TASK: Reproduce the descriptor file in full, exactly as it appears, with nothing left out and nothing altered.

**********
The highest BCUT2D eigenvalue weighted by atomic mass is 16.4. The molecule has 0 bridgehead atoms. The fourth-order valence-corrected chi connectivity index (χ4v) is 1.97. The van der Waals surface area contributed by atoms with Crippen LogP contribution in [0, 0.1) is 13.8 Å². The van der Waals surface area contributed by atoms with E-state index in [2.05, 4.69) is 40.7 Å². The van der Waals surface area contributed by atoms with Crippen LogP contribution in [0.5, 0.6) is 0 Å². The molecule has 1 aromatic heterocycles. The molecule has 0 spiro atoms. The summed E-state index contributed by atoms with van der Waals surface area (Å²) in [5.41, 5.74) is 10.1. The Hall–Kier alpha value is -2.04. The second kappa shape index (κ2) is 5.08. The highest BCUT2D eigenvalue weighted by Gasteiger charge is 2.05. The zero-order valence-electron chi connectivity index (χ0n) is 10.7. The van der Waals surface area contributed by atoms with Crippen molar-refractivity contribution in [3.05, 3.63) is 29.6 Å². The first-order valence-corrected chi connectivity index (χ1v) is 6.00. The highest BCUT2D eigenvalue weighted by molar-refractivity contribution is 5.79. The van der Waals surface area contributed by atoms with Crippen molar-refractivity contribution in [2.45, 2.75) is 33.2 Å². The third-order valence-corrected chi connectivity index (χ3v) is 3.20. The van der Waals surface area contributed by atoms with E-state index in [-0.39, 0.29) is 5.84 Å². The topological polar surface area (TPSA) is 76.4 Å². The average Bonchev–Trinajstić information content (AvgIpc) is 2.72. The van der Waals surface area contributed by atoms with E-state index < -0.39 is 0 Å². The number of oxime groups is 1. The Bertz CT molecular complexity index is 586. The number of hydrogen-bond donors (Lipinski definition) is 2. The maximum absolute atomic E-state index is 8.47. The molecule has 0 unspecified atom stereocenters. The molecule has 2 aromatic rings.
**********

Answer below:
The highest BCUT2D eigenvalue weighted by atomic mass is 16.4. The molecule has 0 bridgehead atoms. The fourth-order valence-corrected chi connectivity index (χ4v) is 1.97. The van der Waals surface area contributed by atoms with Crippen LogP contribution in [0, 0.1) is 13.8 Å². The van der Waals surface area contributed by atoms with E-state index in [2.05, 4.69) is 40.7 Å². The van der Waals surface area contributed by atoms with Crippen LogP contribution in [0.5, 0.6) is 0 Å². The molecule has 1 aromatic heterocycles. The molecule has 0 spiro atoms. The summed E-state index contributed by atoms with van der Waals surface area (Å²) in [5.41, 5.74) is 10.1. The Hall–Kier alpha value is -2.04. The second kappa shape index (κ2) is 5.08. The highest BCUT2D eigenvalue weighted by Gasteiger charge is 2.05. The zero-order valence-electron chi connectivity index (χ0n) is 10.7. The van der Waals surface area contributed by atoms with Crippen molar-refractivity contribution in [3.05, 3.63) is 29.6 Å². The first-order valence-corrected chi connectivity index (χ1v) is 6.00. The highest BCUT2D eigenvalue weighted by molar-refractivity contribution is 5.79. The van der Waals surface area contributed by atoms with Crippen molar-refractivity contribution in [2.45, 2.75) is 33.2 Å². The third-order valence-corrected chi connectivity index (χ3v) is 3.20. The van der Waals surface area contributed by atoms with E-state index in [-0.39, 0.29) is 5.84 Å². The topological polar surface area (TPSA) is 76.4 Å². The average Bonchev–Trinajstić information content (AvgIpc) is 2.72. The van der Waals surface area contributed by atoms with E-state index < -0.39 is 0 Å². The number of oxime groups is 1. The Bertz CT molecular complexity index is 586. The number of hydrogen-bond donors (Lipinski definition) is 2. The maximum absolute atomic E-state index is 8.47. The molecule has 0 unspecified atom stereocenters. The molecule has 2 aromatic rings.